In nearly fifteen years as Archbishop of York, I am humbled and filled with thankfulness when I consider the changes God has brought about in me and in this Diocese. Through God’s generosity and through yours, through God’s limitless hospitality and through ours, and most of all through God’s strong and saving love poured into our hearts and shaping us together into the likeness of Christ, I have been blessed and privileged to see our generous churches making and nurturing disciples, our relationships, our prayer and our witness transformed, becoming more and more a reflection of our calling to be the embassy of heaven on earth.

There are too many highlights to mention them all here – outdoor baptisms outside York Minster, the change to Free Will Offers, my Pilgrimage of Prayer, Witness and Blessing, the Deanery Missions, Come and See… the list would never end! Friends, thank you for allowing me to become part of you – loving each other into holiness, bearing each other’s burdens, and of course becoming Yorkshireman of the Year in 2007!

It is in many ways hard to leave now, when we are all in such need of leadership and of care. But I leave without fear, for the Lord our God is with us – God our loving Father, God the Son, Jesus Christ our eternal friend, and God the Holy Spirit, the giver of life. He is the same yesterday, today and for ever, and I am thankful to him for all that he has done in and through me during my time as Archbishop, for all that he is doing in these troubling times, and for all that is yet to be, for myself and for the Diocese of York. The Best is yet to be.

With love and prayers

+Sentamu Ebor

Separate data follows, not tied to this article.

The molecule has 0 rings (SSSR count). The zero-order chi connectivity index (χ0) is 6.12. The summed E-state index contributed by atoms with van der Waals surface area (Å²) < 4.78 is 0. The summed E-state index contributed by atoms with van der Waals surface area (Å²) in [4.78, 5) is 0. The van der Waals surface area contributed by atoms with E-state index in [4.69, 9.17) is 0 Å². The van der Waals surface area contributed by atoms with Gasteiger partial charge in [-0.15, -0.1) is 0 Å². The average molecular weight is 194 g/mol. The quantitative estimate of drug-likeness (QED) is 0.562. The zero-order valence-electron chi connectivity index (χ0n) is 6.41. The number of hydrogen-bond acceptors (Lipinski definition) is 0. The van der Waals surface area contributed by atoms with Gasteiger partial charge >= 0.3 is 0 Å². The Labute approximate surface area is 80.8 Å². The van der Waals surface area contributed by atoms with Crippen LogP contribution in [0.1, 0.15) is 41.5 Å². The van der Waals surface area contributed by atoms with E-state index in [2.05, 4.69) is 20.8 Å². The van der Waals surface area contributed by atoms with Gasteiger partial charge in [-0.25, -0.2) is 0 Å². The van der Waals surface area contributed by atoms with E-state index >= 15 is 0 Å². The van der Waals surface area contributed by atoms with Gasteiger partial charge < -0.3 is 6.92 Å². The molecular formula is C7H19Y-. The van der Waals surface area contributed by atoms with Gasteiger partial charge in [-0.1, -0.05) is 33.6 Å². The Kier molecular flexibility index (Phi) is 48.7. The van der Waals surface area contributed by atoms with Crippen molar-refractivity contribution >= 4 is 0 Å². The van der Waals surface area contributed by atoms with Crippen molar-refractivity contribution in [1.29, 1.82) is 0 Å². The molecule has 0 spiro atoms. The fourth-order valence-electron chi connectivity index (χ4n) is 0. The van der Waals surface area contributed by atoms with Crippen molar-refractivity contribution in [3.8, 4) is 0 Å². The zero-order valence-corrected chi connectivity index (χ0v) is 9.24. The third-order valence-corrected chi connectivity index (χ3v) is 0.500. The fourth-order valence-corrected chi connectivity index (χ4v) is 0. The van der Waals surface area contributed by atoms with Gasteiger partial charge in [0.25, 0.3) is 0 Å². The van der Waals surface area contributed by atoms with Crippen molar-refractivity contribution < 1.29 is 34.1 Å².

Thoughts about the Trinity from Roots

The understanding that God is Holy Trinity means that God lives as a community, with Father, Son and Spirit in loving harmony and interdependence, each being distinct and doing distinctive things. We are made in God’s image; and so we too are made to be in community and are only truly ourselves as we live that out. This challenges the notion that faith is solely a personal matter. We have to live out our faith together with our fellow-believers. In the same way, we need to seek unity in diversity in our domestic and social lives. This also challenges the individualism that dominates our culture in the West and that needs to be replaced by an understanding that what is good for everyone is also best for the individual.

The understanding that God lives as community also means that God is dynamic – that within the Trinity there is constant movement and change. Some theologians describe this as being like a dance; the three persons of the Trinity affect and change each other like partners in a dance. And as we are made in God’s image, movement and change will always be part of our lives too; as individuals and as the Church, we develop and grow. Change is both desirable and inevitable and we are called to play a part in it. And in society, we are part of a flowing stream of change and have hope for the future.

A personal prayer

May the grace of the Lord Jesus Christ be my strength, wherever I go; may the love of God be my joy, whatever my circumstances; and may the fellowship of the Holy Spirit be my inspiration, whatever I do. Amen.

Archbishop Sentamu says: ’We know that these times will pass and change will come, but our Lord and Saviour, King and Friend never changes. He is the same yesterday, today and for ever – and deserves our never-ending praise! ‘Come let us bow down, kneel and worship the Lord our Maker’ ”.

Prayer on the announcement of the Archbishop of York Designate

Generous God, we give you thanks: you have heard our prayer, guided your people and raised up Stephen to serve as the next Archbishop of York. By your Holy Spirit, grant to him good counsel, holy insight and joy in the gospel, through Jesus Christ our Lord.


M.B. 2.6.20.